Human Factors

  • BHF1– Website Navigation Structures : Eliciting Mental Models Using Card Sorting (3 Students)


    Enabling users to efficiently navigate through websites and intuitively gather information is a crucial element of user experience. Difficulties in accessing information does not only result in frustration for the user, but can also lead to far more serious consequences, e.g. when facing difficulties accessing health-related information on governmental websites. Thus, the common user’s mental model has to be considered when designing how information is structured on a website. If the navigation structure of a website matches the mental model of users, it helps users to find what they are looking for.

    Mental models are abstract, inner representations that people have in their mind regarding things from the external world, such as objects or systems. In other words: a mental model is an explanation of how an individual thinks something works. Card sorting is a method to elicit mental models of specific domains, and is frequently applied for organizing the structure of informational websites in a way that it suits the user's expectations.

    In this bachelor thesis assignment, you will apply the method card sorting to elicit user's mental model of a specific domain (e.g. E-government websites such as GGD/Health Services or municipalities). Based on the obtained insights, you will formulate design recommendations for a user-centred information structure for the chosen domain.

  • BHF2 – Artificial Intelligence Conversational Agents: Using Card Sorting To Evaluate The Chatbot Usability Scale (2 Students)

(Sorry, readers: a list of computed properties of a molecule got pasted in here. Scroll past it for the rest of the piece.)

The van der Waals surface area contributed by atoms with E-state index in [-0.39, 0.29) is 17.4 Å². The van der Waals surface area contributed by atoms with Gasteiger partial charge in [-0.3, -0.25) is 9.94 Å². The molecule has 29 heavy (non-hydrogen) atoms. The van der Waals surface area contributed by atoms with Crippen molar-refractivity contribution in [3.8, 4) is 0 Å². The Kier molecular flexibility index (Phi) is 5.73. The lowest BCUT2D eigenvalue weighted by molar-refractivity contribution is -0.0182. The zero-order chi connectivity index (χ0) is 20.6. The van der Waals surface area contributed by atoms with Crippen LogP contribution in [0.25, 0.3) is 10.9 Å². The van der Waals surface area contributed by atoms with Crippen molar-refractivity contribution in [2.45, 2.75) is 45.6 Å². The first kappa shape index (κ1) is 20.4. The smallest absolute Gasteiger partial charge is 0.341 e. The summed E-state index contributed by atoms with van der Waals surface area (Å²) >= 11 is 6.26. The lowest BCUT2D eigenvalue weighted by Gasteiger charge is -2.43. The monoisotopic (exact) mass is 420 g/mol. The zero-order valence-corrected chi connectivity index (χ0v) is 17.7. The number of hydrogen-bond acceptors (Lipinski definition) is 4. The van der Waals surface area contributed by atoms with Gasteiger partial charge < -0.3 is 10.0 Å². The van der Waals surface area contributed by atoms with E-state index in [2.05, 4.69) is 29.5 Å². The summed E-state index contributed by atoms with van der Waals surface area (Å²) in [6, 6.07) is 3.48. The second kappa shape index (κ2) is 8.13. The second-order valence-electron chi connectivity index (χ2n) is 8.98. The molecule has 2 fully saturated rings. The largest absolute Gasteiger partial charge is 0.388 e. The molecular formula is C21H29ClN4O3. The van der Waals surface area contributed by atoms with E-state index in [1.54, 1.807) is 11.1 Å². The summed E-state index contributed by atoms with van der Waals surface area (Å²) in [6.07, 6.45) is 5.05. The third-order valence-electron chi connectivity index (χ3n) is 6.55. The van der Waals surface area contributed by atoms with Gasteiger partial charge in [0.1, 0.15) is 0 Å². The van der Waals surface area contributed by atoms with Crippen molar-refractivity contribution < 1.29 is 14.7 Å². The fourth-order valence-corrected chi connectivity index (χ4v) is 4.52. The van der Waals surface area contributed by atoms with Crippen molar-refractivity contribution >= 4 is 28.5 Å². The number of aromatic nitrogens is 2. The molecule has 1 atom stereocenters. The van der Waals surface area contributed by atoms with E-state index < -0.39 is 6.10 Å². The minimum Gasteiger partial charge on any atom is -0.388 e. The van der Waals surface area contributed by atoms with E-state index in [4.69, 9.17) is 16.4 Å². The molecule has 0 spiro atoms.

Conversational agents, such as chatbots and voice interfaces, can be used for multiple purposes e.g., support customer experience with services. These new tools are growing and more and more integrated into systems such as websites, social networks, cars. Smart and AI-based conversational agents are shaping the future of human-computer interaction however little is known about how to assess people reaction and satisfaction after the use of these systems.


    You will build upon previous work done on a new scale to assess satisfaction with chatbots. Your experimental work will focus on the evaluation of the satisfaction scale using card sorting to further streamline the validity of the scale. You will perform a card sorting using the items of the scale to collect data.

    The current validated version of the scale is composed by 11 items, and it is available in Dutch, Spanish, German and English, and Italian (the last one is still under validation).

    The target is to involve a large number of participants working (potentially) in a team to evaluate the validity of the satisfaction scale and possibly get some new insights into additional factors and items.


    You should be aware of the statistical methods regarding factorial analysis and for inferential statistics, and be able to use R for such purposes.

    Previous work

    Borsci, S., Malizia, A., Schmettow, M., Van Der Velde, F., Tariverdiyeva, G., Balaji, D., & Chamberlain, A. (2021). The Chatbot Usability Scale: the Design and Pilot of a Usability Scale for Interaction with AI-Based Conversational Agents. Personal and Ubiquitous Computing, 1-25.

    Bos, M. A. (2021). Testing a scale for perceived usability and user satisfaction in chatbots: Testing the BotScale (Master's thesis, University of Twente).

    Kerwien Lopez, S. M. (2021). Confirmatory Factor Analysis of a new Satisfaction Scale for conversational agents and the role of decision-making styles (Bachelor's thesis, University of Twente).

    Kerwien Lopez, S. M. (2021). Confirmatory Factor Analysis of a new Satisfaction Scale for conversational agents and the role of decision-making styles (Bachelor's thesis, University of Twente).

    Beerlage-de Jong, N., Kip, H., & Kelders, S. M. (2020). Evaluation of the perceived persuasiveness questionnaire: User-centered card-sort study. Journal of Medical Internet Research, 22(10).

    Agarwal, N. K. (2011). Verifying survey items for construct validity: A two-stage sorting procedure for questionnaire design in Information Behavior Research. Proceedings of the American Society for Information Science and Technology, 48(1), 1–8.